I’m reading Erich Zenger’s “A God of Vengeance?”.

    Shocking! He quotes an insightful clinical psychologist (named Buggle – hee hee!), saying something to the effect that the Psalms are the most violence-obsessed and immoral text he’s ever read. His examples are convincing.

    I wonder if my (and most lay-people’s) impression of the Psalms as the gentle heart of the Old Testament, where we walk like peaceful sheep by the side of a babbling brook, fondly patted on the head by our Savior, isn’t a result of selective misrepresentation by pastors and theologians (or simply our own stupid blindness).

    It reminds me of an Islamic teacher who told me that Islam is meant to be a peaceful, (even pacifist) religion. He really believed that. Just like we like to think of the Psalms as gentle pictures of a God who never leaves us instead of a God we use as a weapon to bludgeon our enemies.

  • 19 Kenneth Oberlander // Nov 5, 2009 at 9:11 pm

    @Hugo #10

    Once humans developed language, they had developed the ability to actively and intentionally deceive, lie… something that undermines trust.

    You don’t necessarily need language to actively deceive…I’m pretty certain our non-sapiens ancestors would have been pretty creative with deceptive body language etc…

    Damn, I see -M- got in before me with this argument…

    *Shakes fist*


    Someone smart once said that “Democracy is the worst form of government, except for all the others”

    It was Sir Winston Churchill.

    I might almost substitute “science” for democracy… 😉

    Also, the lies, damned lies and statistics quote would be apropos…

  • 20 Kenneth Oberlander // Nov 5, 2009 at 9:13 pm

    Aaaargh, with my substitution the Churchill quote makes no sense.

    Replace “government” with “knowledge acquisition”.

    There. All fixed.

  • 21 saneman // Nov 6, 2009 at 3:50 pm

    what about lying to children about there being a god when they are too credulous to know any better?

    Surely that is the worst lie of all?

    or is lying to children sometimes OK, because its for there own good?

  • 22 Hugo // Nov 6, 2009 at 4:13 pm

    Surely that is the worst lie of all?

    Obviously not.

  • 23 Michael // Nov 6, 2009 at 6:01 pm


    It’s not lying if you believe it to be true. It may be incorrect, but it can’t be a lie for me to teach my kids about a God I truly believe in. In fact, if I actually believe in God, then to tell my “credulous” kids that I don’t believe in a God is a lie, and (obviously for me) an immoral lie.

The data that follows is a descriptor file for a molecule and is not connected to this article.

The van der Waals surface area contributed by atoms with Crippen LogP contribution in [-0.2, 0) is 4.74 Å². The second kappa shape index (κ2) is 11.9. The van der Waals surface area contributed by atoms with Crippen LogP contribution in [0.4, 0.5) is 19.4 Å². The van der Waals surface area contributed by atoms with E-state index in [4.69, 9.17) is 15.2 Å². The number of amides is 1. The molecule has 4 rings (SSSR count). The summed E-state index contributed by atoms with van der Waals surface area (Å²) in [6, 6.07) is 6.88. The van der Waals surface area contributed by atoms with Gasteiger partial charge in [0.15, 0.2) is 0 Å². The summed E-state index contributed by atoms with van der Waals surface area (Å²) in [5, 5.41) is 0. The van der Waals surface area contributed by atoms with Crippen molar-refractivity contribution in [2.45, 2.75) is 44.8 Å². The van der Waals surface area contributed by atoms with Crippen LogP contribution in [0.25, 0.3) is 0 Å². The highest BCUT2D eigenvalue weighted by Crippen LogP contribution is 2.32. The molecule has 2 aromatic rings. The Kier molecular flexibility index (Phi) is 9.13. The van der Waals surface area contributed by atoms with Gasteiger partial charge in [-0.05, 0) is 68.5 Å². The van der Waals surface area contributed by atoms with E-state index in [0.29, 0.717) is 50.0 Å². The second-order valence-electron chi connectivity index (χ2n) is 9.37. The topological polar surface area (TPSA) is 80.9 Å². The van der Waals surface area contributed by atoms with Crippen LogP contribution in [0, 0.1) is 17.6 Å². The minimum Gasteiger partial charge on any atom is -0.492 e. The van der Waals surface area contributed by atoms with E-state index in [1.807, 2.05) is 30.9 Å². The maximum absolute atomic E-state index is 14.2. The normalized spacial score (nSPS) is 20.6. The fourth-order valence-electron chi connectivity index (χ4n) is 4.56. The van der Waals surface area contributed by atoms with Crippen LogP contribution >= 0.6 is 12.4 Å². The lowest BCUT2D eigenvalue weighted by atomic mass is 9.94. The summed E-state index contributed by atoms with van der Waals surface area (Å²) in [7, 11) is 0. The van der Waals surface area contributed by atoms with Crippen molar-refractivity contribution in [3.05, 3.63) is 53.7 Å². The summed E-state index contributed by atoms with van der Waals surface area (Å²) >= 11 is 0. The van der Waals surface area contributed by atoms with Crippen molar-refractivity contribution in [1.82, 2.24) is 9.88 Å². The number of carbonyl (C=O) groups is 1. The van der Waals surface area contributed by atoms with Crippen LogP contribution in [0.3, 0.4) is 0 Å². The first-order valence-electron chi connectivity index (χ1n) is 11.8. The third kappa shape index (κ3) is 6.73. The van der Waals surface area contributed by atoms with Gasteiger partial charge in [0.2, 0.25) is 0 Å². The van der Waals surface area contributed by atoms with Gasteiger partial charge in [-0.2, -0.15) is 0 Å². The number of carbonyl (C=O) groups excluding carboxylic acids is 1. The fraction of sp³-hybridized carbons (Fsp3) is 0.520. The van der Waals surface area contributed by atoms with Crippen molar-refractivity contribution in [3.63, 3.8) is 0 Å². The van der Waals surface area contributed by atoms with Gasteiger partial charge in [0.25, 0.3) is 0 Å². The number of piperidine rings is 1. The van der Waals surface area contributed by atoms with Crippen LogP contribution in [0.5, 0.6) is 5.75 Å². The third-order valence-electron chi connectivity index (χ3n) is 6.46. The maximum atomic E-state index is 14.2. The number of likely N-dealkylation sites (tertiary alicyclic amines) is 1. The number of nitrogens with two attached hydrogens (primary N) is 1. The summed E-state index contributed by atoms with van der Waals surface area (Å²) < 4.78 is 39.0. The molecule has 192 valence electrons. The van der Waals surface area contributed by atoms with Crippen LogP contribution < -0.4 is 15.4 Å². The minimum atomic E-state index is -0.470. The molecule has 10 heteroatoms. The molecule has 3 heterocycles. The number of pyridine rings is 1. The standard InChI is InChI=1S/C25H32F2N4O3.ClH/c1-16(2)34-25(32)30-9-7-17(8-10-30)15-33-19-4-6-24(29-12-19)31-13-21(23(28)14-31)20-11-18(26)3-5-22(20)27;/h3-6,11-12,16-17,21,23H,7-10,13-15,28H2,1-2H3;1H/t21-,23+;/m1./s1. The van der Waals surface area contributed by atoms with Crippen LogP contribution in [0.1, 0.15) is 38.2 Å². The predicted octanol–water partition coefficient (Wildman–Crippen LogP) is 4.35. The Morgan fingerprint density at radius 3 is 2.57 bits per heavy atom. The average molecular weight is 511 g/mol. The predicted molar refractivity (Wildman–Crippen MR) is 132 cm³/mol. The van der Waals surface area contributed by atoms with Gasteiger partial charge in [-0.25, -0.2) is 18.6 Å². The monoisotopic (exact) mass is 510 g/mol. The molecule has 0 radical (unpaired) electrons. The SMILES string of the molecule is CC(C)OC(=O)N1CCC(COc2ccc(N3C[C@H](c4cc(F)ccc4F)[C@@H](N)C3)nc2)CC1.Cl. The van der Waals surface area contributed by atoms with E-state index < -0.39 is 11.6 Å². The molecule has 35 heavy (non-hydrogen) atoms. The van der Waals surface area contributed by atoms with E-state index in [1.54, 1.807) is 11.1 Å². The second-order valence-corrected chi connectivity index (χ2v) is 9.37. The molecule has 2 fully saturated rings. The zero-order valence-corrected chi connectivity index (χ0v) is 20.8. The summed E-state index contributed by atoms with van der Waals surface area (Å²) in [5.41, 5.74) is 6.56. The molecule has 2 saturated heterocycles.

• 24 Michael // Nov 6, 2009 at 6:06 pm

    On the other hand, it is a lie to tell your kids a belief about God that you don’t actually believe in. This is a more interesting question: Especially in fundi and pentecostal circles, faith is often thought of as “positive confession”. In other words, I should lie about how I feel because I know that what I feel is a lie (according to my interpretation of scripture).

    Is it a lie to tell your kids, “It’ll be ok, God is in control” when you don’t actually believe it because you are in a crisis of faith that they may not be able to understand as necessary part of a life of faith (according to this religious persuasion)?

  • 25 Hugo // Nov 6, 2009 at 7:56 pm

    Kenneth, I’m quite surprised at your “low views” of science! Thinking a bit about it, I can come across some of the ideas that would inspire such a feeling, mostly surrounding the messiness of peer-review and personal-ego’s getting involved in research communities and the fight for funding… The messy reality-side of it, as opposed to the idealistic vision we lay-people get presented with? I’d still say it’s not nearly as bad as democracy though, and the implied “maybe we can still invent something better, we just haven’t yet” in the original democracy quote does not carry over to science for me. As sucky as the scientific process is, it seems the pinnacle, with regards to establishing “empirical fact”, the answers to the kinds of questions science can ask. (I believe there are very important things outside the realms of science though, hence I’m not calling it “the pinnacle of knowledge acquisition” in general, unless we first narrowly and pedantically define knowledge. Not all readers care for the “heavy philosophical” views on knowledge.) Enough pedantry.

    Michael, at the seminary in Stellenbosch, I attended a talk on the Old Testament, tough to translate the talk’s title correctly, but “have we here a violent God?” Eye opening, important things for pastors/theologians/Christians to learn or know about, and most interesting, a couple of more fundie-leaning audience members taking exception to some of the things perceived to be implied in the talk. 😉 With a friend reminding me of it, Karen Armstrong’s “A History of God” certainly got bumped up higher on my reading-priority list.

    Psalms-as-violent is an interesting thesis though. I certainly can understand that suggestion when I think about it, many a psalm being quite raw and emotional, written by people 😉 in their struggles with some harsh realities in life?

    On confessions and creeds: good thoughts on the effects of positive confession. My pastor back home said they started toying around with the idea of a “doubt confession”, presumably as a way to counteract the harms of the creeds we feel we should use, the things we feel pressured to confess we believe. (Thomas Paine: “Infidelity does not consist in believing or in disbelieving; it consists in professing to believe what he does not believe.”)

    Back to “religious misrepresentation as lies” – that would be another example of “it’s not lying if you believe it to be true”? The important difference between a lie and lying, like the difference between doing evil or enabling/facilitating evil unknowingly, and actually being evil.